Prayer releases the power

While it is right to pray for God’s power, it is perhaps more important to pursue His presence and cultivate intimacy with Him.

01 MAY 2015 · 16:45 CET


When it comes to desiring God to move, Jesus didn’t give us a formula or a method, but rather a model :

‘The Son can do nothing of himself, but what he seeth the Father do: for what things soever he doeth, these also doeth the Son likewise.  For the Father loveth the Son, and sheweth him all things that himself doeth: and he will shew him greater works than these, that ye may marvel’ (John 5:19,20).

‘The Son can do nothing of Himself’.  In other words, Jesus’ acts of power and His miracles were not a result of His own initiative, but from His Father’s instruction.  ‘Do’ is the operative word.  Jesus could ‘do’ nothing of Himself, and He has told His followers ‘greater things than these shall ye ‘do’’.[1]  As disciples of Christ we are expected to do the same works that He did – works such as casting out demons and healing the sick.  It’s important to note that when Jesus did these things, it was only because He saw the Father do them and if He expects us to do them also, then His example dictates that we do them as we see the Father do them.  If the Father wasn’t doing them, Jesus wasn’t doing them.  Consider Acts 4:29,30:

‘And now, Lord, behold their threatenings: and grant unto thy servants, that with all boldness they may speak thy word, By stretching forth thine hand to heal; and that signs and wonders may be done by the name of thy holy child Jesus’.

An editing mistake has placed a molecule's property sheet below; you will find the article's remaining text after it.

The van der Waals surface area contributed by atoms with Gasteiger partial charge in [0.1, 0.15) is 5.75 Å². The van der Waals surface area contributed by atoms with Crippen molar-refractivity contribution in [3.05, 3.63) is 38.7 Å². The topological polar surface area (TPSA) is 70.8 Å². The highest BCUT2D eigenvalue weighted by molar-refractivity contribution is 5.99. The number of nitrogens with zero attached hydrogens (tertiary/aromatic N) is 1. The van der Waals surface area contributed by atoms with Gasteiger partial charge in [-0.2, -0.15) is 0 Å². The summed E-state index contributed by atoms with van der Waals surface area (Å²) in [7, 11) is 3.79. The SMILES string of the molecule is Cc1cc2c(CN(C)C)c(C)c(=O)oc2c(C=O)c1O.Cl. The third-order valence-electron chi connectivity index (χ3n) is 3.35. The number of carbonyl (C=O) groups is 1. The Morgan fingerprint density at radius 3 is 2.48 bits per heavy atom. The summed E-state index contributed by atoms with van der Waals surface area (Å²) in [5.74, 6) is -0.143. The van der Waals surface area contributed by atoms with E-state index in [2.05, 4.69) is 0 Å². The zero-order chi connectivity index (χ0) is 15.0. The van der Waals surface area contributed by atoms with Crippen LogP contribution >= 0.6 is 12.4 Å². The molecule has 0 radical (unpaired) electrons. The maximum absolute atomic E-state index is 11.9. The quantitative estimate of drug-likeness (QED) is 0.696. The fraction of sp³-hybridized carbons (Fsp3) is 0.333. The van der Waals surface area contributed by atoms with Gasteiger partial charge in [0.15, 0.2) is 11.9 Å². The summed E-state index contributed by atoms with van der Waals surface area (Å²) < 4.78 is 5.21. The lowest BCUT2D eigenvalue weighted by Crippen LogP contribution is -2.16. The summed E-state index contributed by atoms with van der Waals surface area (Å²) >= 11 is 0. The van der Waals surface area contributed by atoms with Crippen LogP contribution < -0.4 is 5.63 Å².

This was a segment of a prayer offered up collectively by the early church.  In this petition, God is petitioned to stretch forth His hand to heal, and that is then followed by a reference to signs and wonders being done in the ministry of Jesus.  In Scripture, ‘the hand of God’ refers to His sovereign power carrying out His plan and purpose.    God is Spirit[2] and so He does not possess literal hands, but when Christ came and went about doing good and healing all that were oppressed by the devil, Jesus was actually touching the sick with own His physical two hands.  In other words, the sovereign power and purpose of God found its expression and became a living reality through the person of Christ.  God who is Spirit and doesn’t have literal hands, now had hands in the person of Christ.  Jesus’ hands were an extension of ‘the hand of God’.  As Christ is now in Heaven, God’s hand now is extended and expressed on earth through His body – the church, and just as Christ laid His hands on the sick and hurting in accordance with the Father’s purpose, so must we. 

How did Jesus get to that place where He only did what He saw the Father doing?  Let me make it clear that I am not suggesting that disciples of Christ can cultivate the same level of intimacy with God that Jesus did, but nevertheless Jesus has given us a model – a pattern to imitate.  That model is prayer in the secret place – private prayer.  In Luke 6:12,13, we read that Jesus spent a whole night in prayer to God.  We aren’t given the details of what He prayed, but almost certainly it had to do with an important course of action He would take the following day.  When morning dawned and the new day began, Jesus chose His 12 apostles from among His many disciples.  Let’s remember that Jesus only did what He saw the Father do.  During that long night of prayer, Jesus was perhaps asking God for insight into the people that would become apostles; their weaknesses, strengths, who would work together as a team?  It’s important to grasp the significance of Jesus seeking the Father’s will through prayer.  Jesus is God and God knows everything (He’s omniscient), but as fully man (yet without sin), He chose to suspend the use of the divine attribute of omniscience and instead become dependent upon the Spirit of God to empower Him and help Him cultivate intimacy with the Father through prayer.  Prayer was an integral part of Jesus’ life and ministry and it paved the way for intimacy with the Father.